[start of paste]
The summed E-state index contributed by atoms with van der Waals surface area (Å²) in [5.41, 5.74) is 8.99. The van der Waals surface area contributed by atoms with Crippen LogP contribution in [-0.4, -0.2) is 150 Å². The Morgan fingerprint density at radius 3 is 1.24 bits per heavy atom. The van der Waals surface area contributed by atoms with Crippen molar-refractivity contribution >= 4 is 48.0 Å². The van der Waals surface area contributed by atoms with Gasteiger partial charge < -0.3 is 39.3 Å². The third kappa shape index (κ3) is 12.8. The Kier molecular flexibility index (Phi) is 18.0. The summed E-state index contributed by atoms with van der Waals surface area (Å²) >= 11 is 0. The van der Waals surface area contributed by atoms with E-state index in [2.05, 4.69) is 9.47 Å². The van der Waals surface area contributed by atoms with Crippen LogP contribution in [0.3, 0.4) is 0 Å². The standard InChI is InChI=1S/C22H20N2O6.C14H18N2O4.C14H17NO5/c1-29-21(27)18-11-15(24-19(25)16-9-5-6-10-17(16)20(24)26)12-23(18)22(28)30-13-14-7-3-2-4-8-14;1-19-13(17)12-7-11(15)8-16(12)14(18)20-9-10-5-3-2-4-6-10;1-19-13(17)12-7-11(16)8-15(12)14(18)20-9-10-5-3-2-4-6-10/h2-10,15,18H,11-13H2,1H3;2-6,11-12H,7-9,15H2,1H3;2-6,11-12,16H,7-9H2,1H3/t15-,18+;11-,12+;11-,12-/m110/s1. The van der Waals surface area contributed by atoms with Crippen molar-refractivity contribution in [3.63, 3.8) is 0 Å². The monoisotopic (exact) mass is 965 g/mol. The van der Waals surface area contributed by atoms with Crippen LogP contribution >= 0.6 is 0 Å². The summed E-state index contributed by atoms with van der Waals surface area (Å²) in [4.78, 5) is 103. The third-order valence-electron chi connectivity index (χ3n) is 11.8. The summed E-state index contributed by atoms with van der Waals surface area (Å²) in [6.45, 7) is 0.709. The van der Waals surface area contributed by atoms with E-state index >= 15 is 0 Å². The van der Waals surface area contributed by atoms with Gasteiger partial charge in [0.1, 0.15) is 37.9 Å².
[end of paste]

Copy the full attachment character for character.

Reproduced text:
The summed E-state index contributed by atoms with van der Waals surface area (Å²) in [5.41, 5.74) is 8.99. The van der Waals surface area contributed by atoms with Crippen LogP contribution in [-0.4, -0.2) is 150 Å². The Morgan fingerprint density at radius 3 is 1.24 bits per heavy atom. The van der Waals surface area contributed by atoms with Crippen molar-refractivity contribution >= 4 is 48.0 Å². The van der Waals surface area contributed by atoms with Gasteiger partial charge < -0.3 is 39.3 Å². The third kappa shape index (κ3) is 12.8. The Kier molecular flexibility index (Phi) is 18.0. The summed E-state index contributed by atoms with van der Waals surface area (Å²) >= 11 is 0. The van der Waals surface area contributed by atoms with E-state index in [2.05, 4.69) is 9.47 Å². The van der Waals surface area contributed by atoms with Crippen LogP contribution in [0.3, 0.4) is 0 Å². The standard InChI is InChI=1S/C22H20N2O6.C14H18N2O4.C14H17NO5/c1-29-21(27)18-11-15(24-19(25)16-9-5-6-10-17(16)20(24)26)12-23(18)22(28)30-13-14-7-3-2-4-8-14;1-19-13(17)12-7-11(15)8-16(12)14(18)20-9-10-5-3-2-4-6-10;1-19-13(17)12-7-11(16)8-15(12)14(18)20-9-10-5-3-2-4-6-10/h2-10,15,18H,11-13H2,1H3;2-6,11-12H,7-9,15H2,1H3;2-6,11-12,16H,7-9H2,1H3/t15-,18+;11-,12+;11-,12-/m110/s1. The van der Waals surface area contributed by atoms with Crippen molar-refractivity contribution in [3.63, 3.8) is 0 Å². The monoisotopic (exact) mass is 965 g/mol. The van der Waals surface area contributed by atoms with Crippen LogP contribution >= 0.6 is 0 Å². The summed E-state index contributed by atoms with van der Waals surface area (Å²) in [4.78, 5) is 103. The third-order valence-electron chi connectivity index (χ3n) is 11.8. The summed E-state index contributed by atoms with van der Waals surface area (Å²) in [6.45, 7) is 0.709. The van der Waals surface area contributed by atoms with E-state index >= 15 is 0 Å². The van der Waals surface area contributed by atoms with Gasteiger partial charge in [0.1, 0.15) is 37.9 Å².